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Eight Amendment of the U.S. Constitution - Freedom from Cruel and unusual Punishment - Research Paper Example

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Summary
The federal criminal justice system’s has developed through the years with the insertion of the 8th amendent, specifically the right of freedom from cruel and unusual punishment. …
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Eight Amendment of the U.S. Constitution - Freedom from Cruel and unusual Punishment

Download file to see previous pages... The cruel and usual punishment case laws and statutes have helped to define our current application of the law with respect to the 8th amendment.
George Cole (2006) emphasized cruel and unusual punishment includes death penalty, torture, inhuman and degrading punishment, and excessive fines and excessive deprivations. Such punishment is unpopular because it unnecessarily imposes excessive torment or embarrassment on the convicted criminals. Historically, the law makers of the English Bill of rights if 1689 coined the words cruel and usual punishment in its crafting of the English version of the bill of rights. William Schabas (2008) states the United Nations General Assembly included in its international bill of rights the phrase “No one shall be subjected to torture or to cruel, inhumn or degrading treatment or punishment” in Article 5 of its Universal Declaration of Human Rights in 1948. Following suit, the United States included the same provisions in it 1787 Amendment to the United States Constitution. In 2008, Greg Roza (2011) reiterated the United States Supreme Court ruled that cruel and usual punishment was meted by American soldiers when they use waterboarding to torture the Guantanamo Bay prisoners. Likewise, the American soldiers mistreated and forced the prisoners to participate in humiliating activities.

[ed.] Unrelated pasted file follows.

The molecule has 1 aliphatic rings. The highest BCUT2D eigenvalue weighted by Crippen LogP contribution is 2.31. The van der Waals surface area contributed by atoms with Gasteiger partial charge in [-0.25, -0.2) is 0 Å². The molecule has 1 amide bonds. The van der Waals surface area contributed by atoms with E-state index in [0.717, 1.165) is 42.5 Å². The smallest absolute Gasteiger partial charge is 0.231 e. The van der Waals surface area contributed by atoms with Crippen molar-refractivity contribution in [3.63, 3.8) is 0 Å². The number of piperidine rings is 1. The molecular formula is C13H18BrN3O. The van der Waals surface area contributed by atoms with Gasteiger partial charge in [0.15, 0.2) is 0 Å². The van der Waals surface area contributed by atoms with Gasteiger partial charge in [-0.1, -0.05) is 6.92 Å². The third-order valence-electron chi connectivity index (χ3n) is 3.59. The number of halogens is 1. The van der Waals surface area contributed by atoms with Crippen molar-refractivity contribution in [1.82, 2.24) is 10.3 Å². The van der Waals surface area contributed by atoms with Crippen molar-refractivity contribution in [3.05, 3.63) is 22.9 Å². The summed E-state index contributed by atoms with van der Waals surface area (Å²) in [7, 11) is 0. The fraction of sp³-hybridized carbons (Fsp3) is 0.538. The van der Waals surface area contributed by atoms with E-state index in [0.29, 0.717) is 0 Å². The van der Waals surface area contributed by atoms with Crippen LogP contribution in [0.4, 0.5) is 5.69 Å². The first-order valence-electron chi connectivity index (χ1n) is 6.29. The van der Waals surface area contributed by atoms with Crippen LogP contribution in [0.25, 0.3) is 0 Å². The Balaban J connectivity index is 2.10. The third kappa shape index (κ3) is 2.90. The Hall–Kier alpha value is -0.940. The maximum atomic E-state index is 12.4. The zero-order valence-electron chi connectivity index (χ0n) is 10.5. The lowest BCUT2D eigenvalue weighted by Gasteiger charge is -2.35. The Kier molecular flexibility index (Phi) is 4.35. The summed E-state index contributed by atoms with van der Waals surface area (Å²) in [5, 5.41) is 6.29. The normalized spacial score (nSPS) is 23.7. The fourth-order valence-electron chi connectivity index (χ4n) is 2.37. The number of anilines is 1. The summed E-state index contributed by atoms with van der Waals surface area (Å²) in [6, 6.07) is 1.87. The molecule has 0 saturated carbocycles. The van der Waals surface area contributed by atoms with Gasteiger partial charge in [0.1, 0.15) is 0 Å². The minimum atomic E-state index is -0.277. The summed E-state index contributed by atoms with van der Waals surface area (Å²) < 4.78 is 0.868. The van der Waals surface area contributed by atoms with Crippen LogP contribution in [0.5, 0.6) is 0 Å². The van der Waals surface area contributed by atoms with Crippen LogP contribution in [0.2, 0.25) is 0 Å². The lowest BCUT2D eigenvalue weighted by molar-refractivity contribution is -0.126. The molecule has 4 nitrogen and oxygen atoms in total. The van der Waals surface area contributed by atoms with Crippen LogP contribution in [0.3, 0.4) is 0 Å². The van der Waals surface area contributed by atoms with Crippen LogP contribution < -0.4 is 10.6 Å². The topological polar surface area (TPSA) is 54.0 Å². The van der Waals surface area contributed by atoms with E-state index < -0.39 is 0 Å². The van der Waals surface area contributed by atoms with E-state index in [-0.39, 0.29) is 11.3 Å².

According to the Eight Amendment, the law preventing the implementation of cruel and unusual punishment was enforced to eliminate prior methods of punishments classified as cruel and unusual. For example, impalement was form of cruel and unusual punishment becauese the punishers should pierce the person’s body with a long killing tool. Here, the person would suffer a painful and slow death. This type of European and Asian punishment was popular during the time of Ivan the Terrible. Other forms of cruel and unusual punishment included drawing and quartering, embowelling alive, public dissecting, beheading, and burning alive [Wilkerson V. Utah, 99 U.S. 130, 135 (1878)]. The courts allowed electrocution to be excempt from the list of cruel and unusual punishment [In re Kemmler, 136 U.S. 436 (1890)]. Complaints about cruel and unusual punishment had been voiced in 1789. Back then, the bill rights proponents included the fight to eliminate cruel and unusual punishment. This is found in the Annals of Congress 754 (1789). English history laid the path to the inclusion of the “cruel and unsual punishment” clause in its 1689 bill of rights. This is shown in E.g., 2 J. Elliot, The Debates in the Several State Conventions on the Adoption of the Constitution 111 (2d ed 1836); 3 id.at 447 -52 (Ref: http://caselaw.lp.findlaw.com/data/constitution/amendment08/03.html#1). Likewise, the Supreme Court rulings include Granucci, “Nor Cruel and Unusual Punishments Inflicted”: The Original Meaning, 57 Calif. L. Rev. 839 (1969). The term without proportionality had been used by the Court in the case Weems v. United States, 217 U.S. 349 (1910). Greg Roensch (Roensch, 2007) agrees it is vague that the ``unusual'' can be included under the term cruelty Furman v. Georgia, 408 U.S. 238, 276 n.20 (1972) ( with Justice Brennan seeing eye to eye)], even though it may be significant in Weems, 217 U.S. at 377, and in Trop v. Dulles, 356 U.S. 86, 100 n. 32 (1958) (plurality opinion), and it was significant in the case of Harmelin v. Michigan, 501 U.S. 957, 994-95 (1991) (``severe, mandatory ...Download file to see next pagesRead More
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